Carol: Hey Hurst! I’m so excited about our inaugural post of Creature Feature! Thanks for taking this on.
Hurst: Of course! I think lots of people will appreciate having a weekly news source about animals.
Carol: Whale, whale, whale; what an interesting story from Public Radio International. It seems that whales have begun to repopulate off the coast of New York City. This is exciting news for a city that’s main wildlife are rats and pigeons, but also a promising success story for conservation.
Multiple species of whale, including Minke, Fin, and Humpback whales, have returned to the coast for multiple reasons, but the main reason being the resurgence of menhaden, a small prey fish. According to conservationists, this can be attributed to multiple conservation efforts like the Endangered Species Act which protects the whale species from further whaling, The Clean Water Act, which helped the menhaden to repopulate, and overall proper management of fisheries.
Hurst: Puns aside, I think that this is a great success story of conservation efforts and shows that when work is put in, there will be results. It will be interesting to see how this renewed population of whales will be managed, especially through a tourism lens.
On a more sinister note, I’m sure you saw the exposé on ape trafficking in the New York Times.
Carol: Ugh, yes. One of the points in that story (and the embedded report about stolen apes) that stood out to me were the sheer number of apes that are trafficked each year – an estimated 3,000 a year.
Hurst: Yeah and way more than that are affected. Smugglers target the baby apes who are much easier to control and to hide, but in the process, they kill the whole family.
Carol: This is truly a tragic process. These baby apes are stolen from their families and smuggled internationally in very small containers just so that they can be pets for the rich and amusement for zoos.
Hurst: But thankfully, there are organizations like Freeland, based in Bangkok, that are working to stop these poachers and actually making arrests so that this can be stopped for good.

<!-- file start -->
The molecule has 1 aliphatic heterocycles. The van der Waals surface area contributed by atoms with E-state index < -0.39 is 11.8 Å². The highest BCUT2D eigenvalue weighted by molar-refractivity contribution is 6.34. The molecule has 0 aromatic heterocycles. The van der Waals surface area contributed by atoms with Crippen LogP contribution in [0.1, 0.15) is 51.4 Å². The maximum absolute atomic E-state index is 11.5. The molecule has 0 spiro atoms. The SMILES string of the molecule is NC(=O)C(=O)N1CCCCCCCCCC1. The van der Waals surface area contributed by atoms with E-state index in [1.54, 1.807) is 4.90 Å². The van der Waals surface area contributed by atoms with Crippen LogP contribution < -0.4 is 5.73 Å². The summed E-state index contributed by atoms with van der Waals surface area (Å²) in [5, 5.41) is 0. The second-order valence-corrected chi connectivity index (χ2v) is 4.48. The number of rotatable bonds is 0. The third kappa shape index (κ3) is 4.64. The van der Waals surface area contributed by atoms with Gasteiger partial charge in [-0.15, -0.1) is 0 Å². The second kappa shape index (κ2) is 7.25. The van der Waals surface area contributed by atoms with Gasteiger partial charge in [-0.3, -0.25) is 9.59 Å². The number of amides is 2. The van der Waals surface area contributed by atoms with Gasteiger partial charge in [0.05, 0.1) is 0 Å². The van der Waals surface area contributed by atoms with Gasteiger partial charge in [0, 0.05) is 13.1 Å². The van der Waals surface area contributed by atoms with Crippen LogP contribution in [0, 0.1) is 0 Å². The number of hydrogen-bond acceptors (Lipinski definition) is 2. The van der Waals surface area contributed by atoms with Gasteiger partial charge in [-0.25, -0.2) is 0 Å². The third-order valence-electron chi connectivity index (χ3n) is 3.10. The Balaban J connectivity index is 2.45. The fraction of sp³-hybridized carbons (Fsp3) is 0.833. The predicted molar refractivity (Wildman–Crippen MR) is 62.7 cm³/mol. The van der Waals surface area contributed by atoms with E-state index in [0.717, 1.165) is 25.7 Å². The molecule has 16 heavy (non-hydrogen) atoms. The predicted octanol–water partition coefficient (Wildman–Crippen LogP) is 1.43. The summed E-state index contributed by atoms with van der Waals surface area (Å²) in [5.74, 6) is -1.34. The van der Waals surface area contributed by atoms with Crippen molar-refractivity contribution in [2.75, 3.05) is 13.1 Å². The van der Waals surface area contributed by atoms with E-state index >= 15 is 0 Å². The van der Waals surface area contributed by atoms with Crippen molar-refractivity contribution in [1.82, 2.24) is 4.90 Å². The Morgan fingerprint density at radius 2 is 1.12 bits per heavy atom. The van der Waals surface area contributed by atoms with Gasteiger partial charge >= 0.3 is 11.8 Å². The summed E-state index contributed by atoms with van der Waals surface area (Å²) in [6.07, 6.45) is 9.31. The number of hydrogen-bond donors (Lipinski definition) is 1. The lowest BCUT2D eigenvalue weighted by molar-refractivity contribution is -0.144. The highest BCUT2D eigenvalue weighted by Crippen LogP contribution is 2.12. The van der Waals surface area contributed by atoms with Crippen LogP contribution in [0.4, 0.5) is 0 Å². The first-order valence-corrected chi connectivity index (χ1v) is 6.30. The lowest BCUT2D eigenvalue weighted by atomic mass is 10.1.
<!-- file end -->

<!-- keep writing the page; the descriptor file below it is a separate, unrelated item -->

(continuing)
Carol: Unfortunately, I think wildlife trafficking might a recurring theme in our weekly news.
Hurst: I think you are right. Hey, I meant to ask you! What did you do to celebrate bat week last week?
Carol: Awww, how sweet that you remembered my affinity for bats! They are a misunderstood mammal, which I happen to think are pretty cute.
Hurst: Yeah, I’m not sure everyone would agree with you there but they are super important for pollination and spreading seeds for nuts, figs and cacao.
Carol: And everyone knows how important cacao (chocolate) is for mood management!
Hurst: Of course, glad you have your priorities in order. Moving on to our last story, it combines an Abyssinian ground hornbill and a 3-D printer.
Carol: You must be talking about Karl the 27-year old bird who lives at the Smithsonian’s National Zoo in DC. Before vets attached his new prosthetic beak, he couldn’t eat all the small things that hornbills love like crickets and earthworms!
Hurst: Sounds Yummy. What I found really cool is that the beak that was printed on a 3-D printer was modeled from the skull of a hornbill who lived at the Smithsonian’s National Zoo in the 1930s. Karl’s operation actually happened back in September but vets, zoo officials, tourists, and media are all keeping tabs on his progress.
Carol: I’m so glad that we can end on such a positive note. See you next week!